As many as 75% of mesothelioma cases can be attributed to asbestos exposure in the workplace. There is also some evidence that family members and other people living with asbestos workers have a higher risk of developing mesothelioma, and possibly other asbestos-related diseases.


As mesothelioma develops, it can cause fluid to accumulate in the pleural space between the lungs and the chest wall, causing chest pain and shortness of breath.

If left untreated, mesothelioma often spreads to the lymph nodes and progresses rapidly, resulting in death.

Mesothelioma differences vary based on where the cancer cells are located. Pericardial mesothelioma causes chest pain and difficulty, while tunica vaginalis mesothelioma causes swelling of the testicles.


Mesothelioma most commonly affects the mesothelium of the lungs (called pleural mesothelioma). Pleural mesothelioma has the following symptoms:

  • Cough with unbearable pain.
  • Shortness of breath due to accumulation of fluid in the chest.
  • An unusual lump in the tissue under the skin of the chest.
  • Weight loss for no apparent reason.
  • Symptoms of peritoneal (abdominal) mesothelioma can include:
  • Weight loss
  • Swelling and pain in the stomach
  • Blood clotting disorders
  • Intestinal obstruction
  • Anemia
  • Fever


Common Symptoms of Mesothelioma

  • dry cough
  • Hard to breathe
  • Respiratory complications
  • Pain in the chest or stomach
  • Fever at night sweats
  • Pleural effusion (fluid around the lungs)
  • Fatigue
  • Weakness in muscles

Because many conditions have these symptoms, having these symptoms does not mean you have mesothelioma. It is important to see your doctor to determine what is causing it.


If you believe you have been exposed to asbestos at work or at home, there are steps you can take to limit your exposure and reduce your risk of developing mesothelioma.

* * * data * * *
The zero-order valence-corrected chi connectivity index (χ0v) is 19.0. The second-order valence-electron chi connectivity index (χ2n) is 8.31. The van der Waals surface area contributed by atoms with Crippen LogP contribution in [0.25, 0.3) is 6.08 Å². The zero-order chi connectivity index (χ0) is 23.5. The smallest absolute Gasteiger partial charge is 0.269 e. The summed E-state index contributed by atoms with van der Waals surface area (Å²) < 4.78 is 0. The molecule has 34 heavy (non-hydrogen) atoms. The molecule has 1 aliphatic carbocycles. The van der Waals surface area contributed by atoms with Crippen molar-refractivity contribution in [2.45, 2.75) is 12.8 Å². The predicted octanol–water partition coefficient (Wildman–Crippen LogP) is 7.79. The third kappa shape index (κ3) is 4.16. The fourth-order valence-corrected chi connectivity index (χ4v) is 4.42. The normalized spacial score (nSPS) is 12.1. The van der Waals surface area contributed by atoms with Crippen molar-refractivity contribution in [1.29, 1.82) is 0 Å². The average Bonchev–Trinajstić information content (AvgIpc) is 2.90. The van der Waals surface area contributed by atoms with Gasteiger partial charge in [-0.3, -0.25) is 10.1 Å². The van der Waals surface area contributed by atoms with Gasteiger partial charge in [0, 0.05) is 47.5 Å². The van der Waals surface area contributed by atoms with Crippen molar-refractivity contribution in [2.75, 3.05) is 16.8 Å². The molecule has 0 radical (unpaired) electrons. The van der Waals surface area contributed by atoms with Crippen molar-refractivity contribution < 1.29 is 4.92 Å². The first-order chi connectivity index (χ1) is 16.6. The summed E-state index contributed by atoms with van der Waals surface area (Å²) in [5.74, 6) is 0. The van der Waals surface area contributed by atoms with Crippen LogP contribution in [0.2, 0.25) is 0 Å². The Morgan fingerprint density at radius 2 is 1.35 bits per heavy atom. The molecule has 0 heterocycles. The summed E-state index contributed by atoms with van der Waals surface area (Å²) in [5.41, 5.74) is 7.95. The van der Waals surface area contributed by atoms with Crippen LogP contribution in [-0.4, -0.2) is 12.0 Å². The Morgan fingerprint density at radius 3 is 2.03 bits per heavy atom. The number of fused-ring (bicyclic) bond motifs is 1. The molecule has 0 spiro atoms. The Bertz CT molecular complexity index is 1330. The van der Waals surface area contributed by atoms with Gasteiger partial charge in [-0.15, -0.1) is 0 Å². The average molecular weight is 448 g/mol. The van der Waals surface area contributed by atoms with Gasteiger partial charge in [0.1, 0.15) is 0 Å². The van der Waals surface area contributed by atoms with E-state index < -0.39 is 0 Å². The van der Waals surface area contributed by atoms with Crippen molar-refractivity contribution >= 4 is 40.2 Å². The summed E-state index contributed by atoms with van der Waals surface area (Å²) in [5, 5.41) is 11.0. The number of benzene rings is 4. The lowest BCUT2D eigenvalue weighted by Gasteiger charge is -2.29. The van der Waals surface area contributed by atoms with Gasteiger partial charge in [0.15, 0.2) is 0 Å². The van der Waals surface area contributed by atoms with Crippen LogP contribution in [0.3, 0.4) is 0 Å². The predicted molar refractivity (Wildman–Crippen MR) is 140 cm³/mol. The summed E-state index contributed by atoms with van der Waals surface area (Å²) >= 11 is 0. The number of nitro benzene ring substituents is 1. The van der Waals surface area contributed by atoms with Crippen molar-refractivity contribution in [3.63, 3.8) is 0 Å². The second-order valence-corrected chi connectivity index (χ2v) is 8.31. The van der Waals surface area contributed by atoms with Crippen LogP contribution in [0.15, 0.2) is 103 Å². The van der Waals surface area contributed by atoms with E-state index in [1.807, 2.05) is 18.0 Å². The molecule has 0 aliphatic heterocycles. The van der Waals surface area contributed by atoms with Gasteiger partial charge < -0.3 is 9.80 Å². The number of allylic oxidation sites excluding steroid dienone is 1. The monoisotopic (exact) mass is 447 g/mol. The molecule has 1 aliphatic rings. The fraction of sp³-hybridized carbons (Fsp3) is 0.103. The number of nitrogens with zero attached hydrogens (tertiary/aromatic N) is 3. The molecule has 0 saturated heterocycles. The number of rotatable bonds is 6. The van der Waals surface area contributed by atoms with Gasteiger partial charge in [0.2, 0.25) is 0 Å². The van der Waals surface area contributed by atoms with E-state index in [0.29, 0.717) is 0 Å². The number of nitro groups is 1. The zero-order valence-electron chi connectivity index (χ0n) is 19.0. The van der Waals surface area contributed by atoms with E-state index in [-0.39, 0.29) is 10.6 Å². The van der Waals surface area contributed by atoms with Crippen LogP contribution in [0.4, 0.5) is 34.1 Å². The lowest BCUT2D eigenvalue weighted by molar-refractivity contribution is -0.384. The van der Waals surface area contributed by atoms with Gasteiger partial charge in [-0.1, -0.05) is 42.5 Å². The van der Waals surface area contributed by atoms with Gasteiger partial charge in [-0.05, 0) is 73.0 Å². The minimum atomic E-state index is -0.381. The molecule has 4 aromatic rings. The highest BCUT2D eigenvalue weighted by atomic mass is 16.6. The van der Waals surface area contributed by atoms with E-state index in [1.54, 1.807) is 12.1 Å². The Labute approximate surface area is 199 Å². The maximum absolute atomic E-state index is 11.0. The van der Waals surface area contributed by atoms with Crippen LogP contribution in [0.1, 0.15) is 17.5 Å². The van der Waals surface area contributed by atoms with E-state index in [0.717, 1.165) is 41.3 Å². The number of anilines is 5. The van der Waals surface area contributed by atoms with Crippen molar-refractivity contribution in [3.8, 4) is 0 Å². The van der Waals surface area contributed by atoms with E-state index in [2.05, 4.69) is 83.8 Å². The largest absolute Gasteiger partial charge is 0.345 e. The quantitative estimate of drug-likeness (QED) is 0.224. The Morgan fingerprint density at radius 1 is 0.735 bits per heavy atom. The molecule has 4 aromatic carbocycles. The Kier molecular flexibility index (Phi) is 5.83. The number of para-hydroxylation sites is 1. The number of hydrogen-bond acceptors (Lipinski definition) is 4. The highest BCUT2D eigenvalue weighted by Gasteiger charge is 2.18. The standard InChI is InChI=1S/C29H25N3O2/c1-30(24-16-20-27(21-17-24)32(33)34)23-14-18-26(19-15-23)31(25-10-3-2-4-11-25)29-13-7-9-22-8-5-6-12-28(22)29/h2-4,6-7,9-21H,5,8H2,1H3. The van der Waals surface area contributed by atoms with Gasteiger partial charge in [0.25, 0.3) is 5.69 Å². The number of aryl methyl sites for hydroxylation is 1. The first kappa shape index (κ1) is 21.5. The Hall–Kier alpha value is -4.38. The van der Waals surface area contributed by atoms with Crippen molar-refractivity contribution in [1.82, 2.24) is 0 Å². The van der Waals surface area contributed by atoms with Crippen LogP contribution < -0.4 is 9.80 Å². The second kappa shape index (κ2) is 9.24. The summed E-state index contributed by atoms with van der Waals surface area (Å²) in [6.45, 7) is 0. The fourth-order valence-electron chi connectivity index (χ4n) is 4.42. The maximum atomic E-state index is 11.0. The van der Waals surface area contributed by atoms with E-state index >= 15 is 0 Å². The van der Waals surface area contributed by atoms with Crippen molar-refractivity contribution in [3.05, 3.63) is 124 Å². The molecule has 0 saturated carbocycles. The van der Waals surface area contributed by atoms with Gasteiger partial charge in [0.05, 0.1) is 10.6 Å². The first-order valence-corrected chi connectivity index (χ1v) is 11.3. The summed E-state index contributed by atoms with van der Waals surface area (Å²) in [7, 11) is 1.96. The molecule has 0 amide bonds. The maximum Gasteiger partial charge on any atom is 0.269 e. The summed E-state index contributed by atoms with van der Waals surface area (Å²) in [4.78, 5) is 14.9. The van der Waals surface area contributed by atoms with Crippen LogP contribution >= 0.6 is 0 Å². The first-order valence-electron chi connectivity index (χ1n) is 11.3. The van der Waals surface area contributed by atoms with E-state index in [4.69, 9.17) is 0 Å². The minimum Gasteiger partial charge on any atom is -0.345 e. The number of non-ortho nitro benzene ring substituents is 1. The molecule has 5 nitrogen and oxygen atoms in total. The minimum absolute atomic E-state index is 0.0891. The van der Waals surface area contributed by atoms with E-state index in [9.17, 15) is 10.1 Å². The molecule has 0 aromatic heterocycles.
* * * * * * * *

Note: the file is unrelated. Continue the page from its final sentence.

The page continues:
Ask your boss if you are at risk of inhaling asbestos in your workplace.

Be sure to follow all safety rules set by your employer, including wearing protective equipment or showering and changing into work clothes before returning home.

If you live in an older home, it is safer to leave the asbestos than move it.

Breaking down the asbestos fibers releases them into the air, making them easier to breathe.

If you believe your home has asbestos, call a professional to test the air to determine if you are at risk.

Other contributing factors include radiation therapy, age and genetics. Radiation is primarily concerned with patients who have received high-dose radiation therapy to the chest, such as patients with lymphoma.


Although the risk of mesothelioma increases with age, even children who have received radiation therapy can develop the disease, so if you have received this kind of treatment, it is important to talk to your doctor.


About 1% of patients diagnosed with mesothelioma have inherited a genetic mutation from their parents that has put them at increased risk of having the disease.